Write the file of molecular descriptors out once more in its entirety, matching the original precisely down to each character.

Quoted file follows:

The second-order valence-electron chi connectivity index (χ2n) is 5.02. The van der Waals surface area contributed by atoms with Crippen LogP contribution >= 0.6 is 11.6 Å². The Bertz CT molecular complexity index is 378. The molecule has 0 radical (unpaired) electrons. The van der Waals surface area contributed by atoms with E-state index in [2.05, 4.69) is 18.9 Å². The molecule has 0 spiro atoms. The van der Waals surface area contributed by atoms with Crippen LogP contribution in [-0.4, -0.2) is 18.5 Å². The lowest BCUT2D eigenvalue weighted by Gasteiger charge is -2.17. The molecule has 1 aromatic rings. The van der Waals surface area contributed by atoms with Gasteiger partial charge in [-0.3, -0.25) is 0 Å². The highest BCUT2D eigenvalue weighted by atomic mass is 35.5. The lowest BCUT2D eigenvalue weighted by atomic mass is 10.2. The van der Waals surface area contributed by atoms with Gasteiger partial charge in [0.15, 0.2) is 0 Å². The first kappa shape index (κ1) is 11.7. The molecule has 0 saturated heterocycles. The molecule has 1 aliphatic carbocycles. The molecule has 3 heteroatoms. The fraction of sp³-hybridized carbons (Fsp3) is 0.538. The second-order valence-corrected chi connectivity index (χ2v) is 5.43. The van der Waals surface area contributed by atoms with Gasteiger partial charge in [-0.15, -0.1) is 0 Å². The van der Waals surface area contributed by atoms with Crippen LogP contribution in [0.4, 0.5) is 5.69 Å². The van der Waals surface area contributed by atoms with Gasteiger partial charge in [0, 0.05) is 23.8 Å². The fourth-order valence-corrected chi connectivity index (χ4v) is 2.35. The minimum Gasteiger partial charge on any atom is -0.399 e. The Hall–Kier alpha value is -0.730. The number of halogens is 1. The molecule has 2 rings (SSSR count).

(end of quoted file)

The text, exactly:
The second-order valence-electron chi connectivity index (χ2n) is 5.02. The van der Waals surface area contributed by atoms with Crippen LogP contribution >= 0.6 is 11.6 Å². The Bertz CT molecular complexity index is 378. The molecule has 0 radical (unpaired) electrons. The van der Waals surface area contributed by atoms with E-state index in [2.05, 4.69) is 18.9 Å². The molecule has 0 spiro atoms. The van der Waals surface area contributed by atoms with Crippen LogP contribution in [-0.4, -0.2) is 18.5 Å². The lowest BCUT2D eigenvalue weighted by Gasteiger charge is -2.17. The molecule has 1 aromatic rings. The van der Waals surface area contributed by atoms with Gasteiger partial charge in [-0.3, -0.25) is 0 Å². The highest BCUT2D eigenvalue weighted by atomic mass is 35.5. The lowest BCUT2D eigenvalue weighted by atomic mass is 10.2. The van der Waals surface area contributed by atoms with Gasteiger partial charge in [0.15, 0.2) is 0 Å². The first kappa shape index (κ1) is 11.7. The molecule has 0 saturated heterocycles. The molecule has 1 aliphatic carbocycles. The molecule has 3 heteroatoms. The fraction of sp³-hybridized carbons (Fsp3) is 0.538. The second-order valence-corrected chi connectivity index (χ2v) is 5.43. The van der Waals surface area contributed by atoms with Gasteiger partial charge in [-0.15, -0.1) is 0 Å². The van der Waals surface area contributed by atoms with Crippen LogP contribution in [0.4, 0.5) is 5.69 Å². The van der Waals surface area contributed by atoms with Gasteiger partial charge in [0, 0.05) is 23.8 Å². The fourth-order valence-corrected chi connectivity index (χ4v) is 2.35. The minimum Gasteiger partial charge on any atom is -0.399 e. The Hall–Kier alpha value is -0.730. The number of halogens is 1. The molecule has 2 rings (SSSR count).